A new alternative that I really like is the Show Page section of PreSonus Studio One version 5. If you are recording in Studio One you can simply tell it to send your multitrack songs to the Show Page and they will be more or less automatically set up for playback during a live concert. It’s a fantastic solution that I can’t recommend highly enough.

Native Instruments Stem format

An interesting development worth looking at is Native Instruments Stem format, which enables you to pack 4 tracks of audio into one multi-channel file. You can find out how to do that on their Stem Creator page. This is a very interesting format but unfortunately currently there isn’t much playback software out there that supports it. But if you are happy to use NI’s Traktor app to play back your backing tracks, this is a great solution.

Interface choices

You will definitely need a professional audio interface once you go to this many tracks — at least 4 outputs, but preferably 6 or more to give you room to expand later.

6+ Tracks

Once you get beyond 4 tracks things get a lot more flexible. As before you will definitely want to split out the Kick and Bass tracks, but now you have space for more.

Some people will want to get the Snare out on its own track, since it’s an instrument that is a very prominent part of the sound. Beyond that, everything else starts opening up; maybe synths or backing vocals on the 6th track? Others may want to have all the keyboard/synth sounds on a dedicated stereo synth track in order to be able to balance them correctly against the drum sounds. As you can see, the extra channels give you much more flexibility!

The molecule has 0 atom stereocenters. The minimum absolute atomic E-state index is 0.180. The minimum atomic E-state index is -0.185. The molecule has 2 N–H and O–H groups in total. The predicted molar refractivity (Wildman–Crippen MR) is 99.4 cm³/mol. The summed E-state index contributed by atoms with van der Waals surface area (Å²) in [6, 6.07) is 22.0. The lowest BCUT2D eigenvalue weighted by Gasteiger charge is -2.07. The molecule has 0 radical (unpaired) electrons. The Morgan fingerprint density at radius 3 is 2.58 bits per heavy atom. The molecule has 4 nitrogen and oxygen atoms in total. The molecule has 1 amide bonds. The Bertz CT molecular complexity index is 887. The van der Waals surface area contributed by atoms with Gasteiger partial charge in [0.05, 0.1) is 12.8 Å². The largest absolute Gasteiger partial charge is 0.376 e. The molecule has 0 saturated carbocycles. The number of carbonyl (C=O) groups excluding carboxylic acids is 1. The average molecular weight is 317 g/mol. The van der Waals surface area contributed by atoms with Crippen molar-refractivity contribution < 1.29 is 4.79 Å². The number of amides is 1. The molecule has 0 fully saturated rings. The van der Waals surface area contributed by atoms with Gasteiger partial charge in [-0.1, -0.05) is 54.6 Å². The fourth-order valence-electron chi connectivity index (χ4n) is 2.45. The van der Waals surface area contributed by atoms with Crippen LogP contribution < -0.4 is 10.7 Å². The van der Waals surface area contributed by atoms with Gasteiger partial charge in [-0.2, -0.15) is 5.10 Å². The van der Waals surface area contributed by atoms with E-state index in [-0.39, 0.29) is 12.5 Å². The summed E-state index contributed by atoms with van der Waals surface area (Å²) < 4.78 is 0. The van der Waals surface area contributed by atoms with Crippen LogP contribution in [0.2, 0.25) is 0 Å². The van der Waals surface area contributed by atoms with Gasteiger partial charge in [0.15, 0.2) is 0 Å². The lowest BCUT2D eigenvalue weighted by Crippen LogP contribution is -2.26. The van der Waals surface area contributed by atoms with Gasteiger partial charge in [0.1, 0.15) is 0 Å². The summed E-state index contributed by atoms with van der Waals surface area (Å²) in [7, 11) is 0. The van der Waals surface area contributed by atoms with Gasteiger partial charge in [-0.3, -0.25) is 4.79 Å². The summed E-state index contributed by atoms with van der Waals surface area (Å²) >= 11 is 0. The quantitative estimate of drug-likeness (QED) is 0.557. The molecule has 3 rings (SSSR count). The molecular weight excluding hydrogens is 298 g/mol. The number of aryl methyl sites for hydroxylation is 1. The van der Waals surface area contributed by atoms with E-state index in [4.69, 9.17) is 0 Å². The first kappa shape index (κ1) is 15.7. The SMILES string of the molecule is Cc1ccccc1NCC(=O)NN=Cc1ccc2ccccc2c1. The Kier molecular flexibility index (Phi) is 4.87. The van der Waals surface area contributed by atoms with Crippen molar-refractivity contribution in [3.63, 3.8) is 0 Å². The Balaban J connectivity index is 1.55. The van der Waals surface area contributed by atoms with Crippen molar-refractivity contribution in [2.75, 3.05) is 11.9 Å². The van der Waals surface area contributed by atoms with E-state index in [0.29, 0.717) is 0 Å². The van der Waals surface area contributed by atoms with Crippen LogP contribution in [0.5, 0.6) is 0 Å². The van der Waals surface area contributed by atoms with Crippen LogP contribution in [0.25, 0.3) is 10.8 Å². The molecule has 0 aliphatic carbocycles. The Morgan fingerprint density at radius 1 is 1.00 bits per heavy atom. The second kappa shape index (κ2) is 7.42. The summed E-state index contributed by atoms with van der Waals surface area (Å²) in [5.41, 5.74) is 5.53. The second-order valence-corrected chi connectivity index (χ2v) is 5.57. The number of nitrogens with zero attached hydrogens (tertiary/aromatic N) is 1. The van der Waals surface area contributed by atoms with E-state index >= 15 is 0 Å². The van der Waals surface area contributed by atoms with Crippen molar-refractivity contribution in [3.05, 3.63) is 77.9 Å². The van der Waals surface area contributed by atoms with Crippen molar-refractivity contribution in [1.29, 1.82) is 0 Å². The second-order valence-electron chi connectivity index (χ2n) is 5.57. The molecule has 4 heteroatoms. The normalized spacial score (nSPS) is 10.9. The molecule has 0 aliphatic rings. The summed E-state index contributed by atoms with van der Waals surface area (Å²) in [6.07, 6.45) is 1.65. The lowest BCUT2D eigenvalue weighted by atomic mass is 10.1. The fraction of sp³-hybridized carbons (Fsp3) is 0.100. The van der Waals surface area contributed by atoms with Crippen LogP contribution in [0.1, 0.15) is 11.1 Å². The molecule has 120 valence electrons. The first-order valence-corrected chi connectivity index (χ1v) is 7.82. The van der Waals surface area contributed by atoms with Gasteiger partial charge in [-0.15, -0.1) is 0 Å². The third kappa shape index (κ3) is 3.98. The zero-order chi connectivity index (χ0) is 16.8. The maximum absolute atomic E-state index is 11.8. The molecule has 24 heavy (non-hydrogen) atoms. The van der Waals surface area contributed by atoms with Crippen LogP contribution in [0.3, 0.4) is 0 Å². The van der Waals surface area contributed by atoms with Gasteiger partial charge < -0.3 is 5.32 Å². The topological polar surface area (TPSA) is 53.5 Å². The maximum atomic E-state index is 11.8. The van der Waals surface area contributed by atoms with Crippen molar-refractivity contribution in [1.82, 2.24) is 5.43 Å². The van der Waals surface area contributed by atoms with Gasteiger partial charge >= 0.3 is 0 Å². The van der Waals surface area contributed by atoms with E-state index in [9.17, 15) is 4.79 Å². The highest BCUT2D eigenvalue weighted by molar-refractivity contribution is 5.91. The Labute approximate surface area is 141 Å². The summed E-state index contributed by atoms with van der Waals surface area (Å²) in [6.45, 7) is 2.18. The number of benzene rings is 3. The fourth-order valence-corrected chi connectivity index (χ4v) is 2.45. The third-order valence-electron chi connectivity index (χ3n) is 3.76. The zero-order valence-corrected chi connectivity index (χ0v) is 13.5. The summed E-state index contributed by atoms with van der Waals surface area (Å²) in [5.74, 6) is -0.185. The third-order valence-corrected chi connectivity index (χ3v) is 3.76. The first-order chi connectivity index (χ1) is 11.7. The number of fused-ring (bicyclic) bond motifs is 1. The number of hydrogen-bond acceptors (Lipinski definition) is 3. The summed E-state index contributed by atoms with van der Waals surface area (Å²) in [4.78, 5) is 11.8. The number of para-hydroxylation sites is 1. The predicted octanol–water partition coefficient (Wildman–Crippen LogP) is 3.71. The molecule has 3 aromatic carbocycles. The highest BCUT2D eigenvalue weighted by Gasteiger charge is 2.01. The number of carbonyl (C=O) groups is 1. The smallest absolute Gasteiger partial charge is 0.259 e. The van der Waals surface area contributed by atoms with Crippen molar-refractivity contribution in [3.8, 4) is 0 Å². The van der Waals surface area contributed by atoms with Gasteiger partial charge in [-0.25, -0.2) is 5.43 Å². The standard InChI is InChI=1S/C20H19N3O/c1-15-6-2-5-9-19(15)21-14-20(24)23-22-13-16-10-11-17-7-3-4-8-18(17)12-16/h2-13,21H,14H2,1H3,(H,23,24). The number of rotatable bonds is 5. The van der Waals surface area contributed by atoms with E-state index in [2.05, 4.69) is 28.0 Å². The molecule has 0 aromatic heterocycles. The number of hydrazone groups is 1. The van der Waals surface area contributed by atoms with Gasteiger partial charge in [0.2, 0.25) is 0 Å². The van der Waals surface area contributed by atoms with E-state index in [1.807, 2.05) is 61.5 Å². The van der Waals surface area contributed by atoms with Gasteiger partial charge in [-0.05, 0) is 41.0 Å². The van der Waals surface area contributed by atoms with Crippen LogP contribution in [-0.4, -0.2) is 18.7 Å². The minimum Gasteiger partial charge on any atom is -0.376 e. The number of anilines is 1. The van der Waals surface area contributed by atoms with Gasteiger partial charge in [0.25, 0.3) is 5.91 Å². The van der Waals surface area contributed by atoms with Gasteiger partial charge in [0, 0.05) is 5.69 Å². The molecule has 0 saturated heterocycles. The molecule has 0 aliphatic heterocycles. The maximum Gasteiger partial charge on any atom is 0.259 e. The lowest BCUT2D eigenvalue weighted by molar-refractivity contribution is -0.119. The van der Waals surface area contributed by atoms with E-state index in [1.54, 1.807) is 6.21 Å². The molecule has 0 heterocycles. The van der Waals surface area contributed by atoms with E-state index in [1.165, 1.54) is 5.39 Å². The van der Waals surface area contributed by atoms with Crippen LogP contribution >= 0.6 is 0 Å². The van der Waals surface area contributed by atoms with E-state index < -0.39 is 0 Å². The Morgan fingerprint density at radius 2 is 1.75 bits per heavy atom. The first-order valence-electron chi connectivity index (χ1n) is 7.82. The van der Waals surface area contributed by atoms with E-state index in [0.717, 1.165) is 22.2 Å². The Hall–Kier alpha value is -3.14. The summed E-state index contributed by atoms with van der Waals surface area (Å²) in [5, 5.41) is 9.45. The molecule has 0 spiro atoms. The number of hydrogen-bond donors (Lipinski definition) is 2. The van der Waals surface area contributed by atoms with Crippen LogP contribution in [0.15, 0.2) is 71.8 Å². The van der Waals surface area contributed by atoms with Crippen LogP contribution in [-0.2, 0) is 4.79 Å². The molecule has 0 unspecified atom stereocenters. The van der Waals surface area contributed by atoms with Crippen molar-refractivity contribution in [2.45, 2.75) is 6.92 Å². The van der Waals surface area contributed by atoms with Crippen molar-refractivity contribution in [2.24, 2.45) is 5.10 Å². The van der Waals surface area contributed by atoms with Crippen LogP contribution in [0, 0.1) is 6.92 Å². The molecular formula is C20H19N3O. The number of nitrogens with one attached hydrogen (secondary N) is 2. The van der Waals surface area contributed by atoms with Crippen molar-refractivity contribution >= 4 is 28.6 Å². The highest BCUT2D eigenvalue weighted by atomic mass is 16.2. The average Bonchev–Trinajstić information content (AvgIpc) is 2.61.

If you want to go all-in, you can go up to about 10 channels, and put every single instrument on its own track. This can be handy if you have the original multitrack recordings of your album available — just pick the tracks you need for the backing track and copy them.

If you have a good and experienced live sound engineer this will definitely give you the best sound. However on the downside, if your live sound engineer is going to be the local guy who knows nothing about your music, this could be a recipe for disaster, especially if you have complex mixes. Think carefully before deciding!

One thing to bear in mind here is that once you have this many tracks to play with you might want to lower the amount of effects you have on each of the backing tracks, especially reverb. It’s going to be easier for your sound engineer to add these in later during the live mix.

Interface choices

Once you get to this stage, you might want to consider getting an audio interface that will fit into a standard 19" rack — this not only makes it a lot easier to transport, you can leave the outputs wired up to a “snake” cable to make it easier to get everything hooked up the to PA when you get to a venue. Also look for an interface that includes balanaced outputs, preferably with phantom power protection built-in, or with XLR connectors instead of jack sockets — this is far more reliable and professional. A good choice is the now-classic iConnectivity PlayAudio12 interface. Disclaimer: I’m biased, I was the leader of the team that built this :-)

Whatever you choose in the end, good luck, and have a great show!